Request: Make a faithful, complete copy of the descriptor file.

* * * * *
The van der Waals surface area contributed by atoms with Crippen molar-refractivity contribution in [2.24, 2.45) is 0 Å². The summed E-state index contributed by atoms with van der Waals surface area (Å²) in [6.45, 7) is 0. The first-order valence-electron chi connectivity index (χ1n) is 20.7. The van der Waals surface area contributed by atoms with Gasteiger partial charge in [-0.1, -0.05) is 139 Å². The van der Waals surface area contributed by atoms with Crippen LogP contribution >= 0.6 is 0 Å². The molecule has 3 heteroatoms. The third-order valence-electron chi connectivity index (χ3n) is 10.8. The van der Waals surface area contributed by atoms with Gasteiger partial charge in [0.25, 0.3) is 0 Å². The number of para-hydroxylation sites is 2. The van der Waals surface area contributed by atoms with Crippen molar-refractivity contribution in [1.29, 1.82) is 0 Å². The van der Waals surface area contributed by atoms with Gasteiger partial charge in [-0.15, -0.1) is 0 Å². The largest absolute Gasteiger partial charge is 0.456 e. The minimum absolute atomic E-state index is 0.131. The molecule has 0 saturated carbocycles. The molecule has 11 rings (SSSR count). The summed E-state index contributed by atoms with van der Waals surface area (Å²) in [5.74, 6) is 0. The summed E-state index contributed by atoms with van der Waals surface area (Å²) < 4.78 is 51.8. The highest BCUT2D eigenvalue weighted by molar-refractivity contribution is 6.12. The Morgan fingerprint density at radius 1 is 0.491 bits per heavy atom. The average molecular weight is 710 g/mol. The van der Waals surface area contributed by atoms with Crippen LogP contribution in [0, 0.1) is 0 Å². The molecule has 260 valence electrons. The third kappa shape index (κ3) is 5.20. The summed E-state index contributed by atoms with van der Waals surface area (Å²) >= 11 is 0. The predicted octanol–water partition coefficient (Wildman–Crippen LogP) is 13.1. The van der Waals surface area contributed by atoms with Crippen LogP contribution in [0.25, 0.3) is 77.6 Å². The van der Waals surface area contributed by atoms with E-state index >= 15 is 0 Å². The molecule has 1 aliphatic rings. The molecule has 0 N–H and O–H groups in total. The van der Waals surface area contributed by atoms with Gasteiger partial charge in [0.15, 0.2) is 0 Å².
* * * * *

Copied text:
The van der Waals surface area contributed by atoms with Crippen molar-refractivity contribution in [2.24, 2.45) is 0 Å². The summed E-state index contributed by atoms with van der Waals surface area (Å²) in [6.45, 7) is 0. The first-order valence-electron chi connectivity index (χ1n) is 20.7. The van der Waals surface area contributed by atoms with Gasteiger partial charge in [-0.1, -0.05) is 139 Å². The van der Waals surface area contributed by atoms with Crippen LogP contribution >= 0.6 is 0 Å². The molecule has 3 heteroatoms. The third-order valence-electron chi connectivity index (χ3n) is 10.8. The van der Waals surface area contributed by atoms with Gasteiger partial charge in [0.25, 0.3) is 0 Å². The number of para-hydroxylation sites is 2. The van der Waals surface area contributed by atoms with Crippen molar-refractivity contribution in [1.29, 1.82) is 0 Å². The van der Waals surface area contributed by atoms with Gasteiger partial charge in [-0.15, -0.1) is 0 Å². The largest absolute Gasteiger partial charge is 0.456 e. The minimum absolute atomic E-state index is 0.131. The molecule has 0 saturated carbocycles. The molecule has 11 rings (SSSR count). The summed E-state index contributed by atoms with van der Waals surface area (Å²) in [5.74, 6) is 0. The summed E-state index contributed by atoms with van der Waals surface area (Å²) < 4.78 is 51.8. The highest BCUT2D eigenvalue weighted by molar-refractivity contribution is 6.12. The Morgan fingerprint density at radius 1 is 0.491 bits per heavy atom. The average molecular weight is 710 g/mol. The van der Waals surface area contributed by atoms with Crippen LogP contribution in [0, 0.1) is 0 Å². The molecule has 260 valence electrons. The third kappa shape index (κ3) is 5.20. The summed E-state index contributed by atoms with van der Waals surface area (Å²) >= 11 is 0. The predicted octanol–water partition coefficient (Wildman–Crippen LogP) is 13.1. The van der Waals surface area contributed by atoms with Crippen LogP contribution in [0.25, 0.3) is 77.6 Å². The van der Waals surface area contributed by atoms with E-state index >= 15 is 0 Å². The molecule has 1 aliphatic rings. The molecule has 0 N–H and O–H groups in total. The van der Waals surface area contributed by atoms with Gasteiger partial charge in [0.15, 0.2) is 0 Å².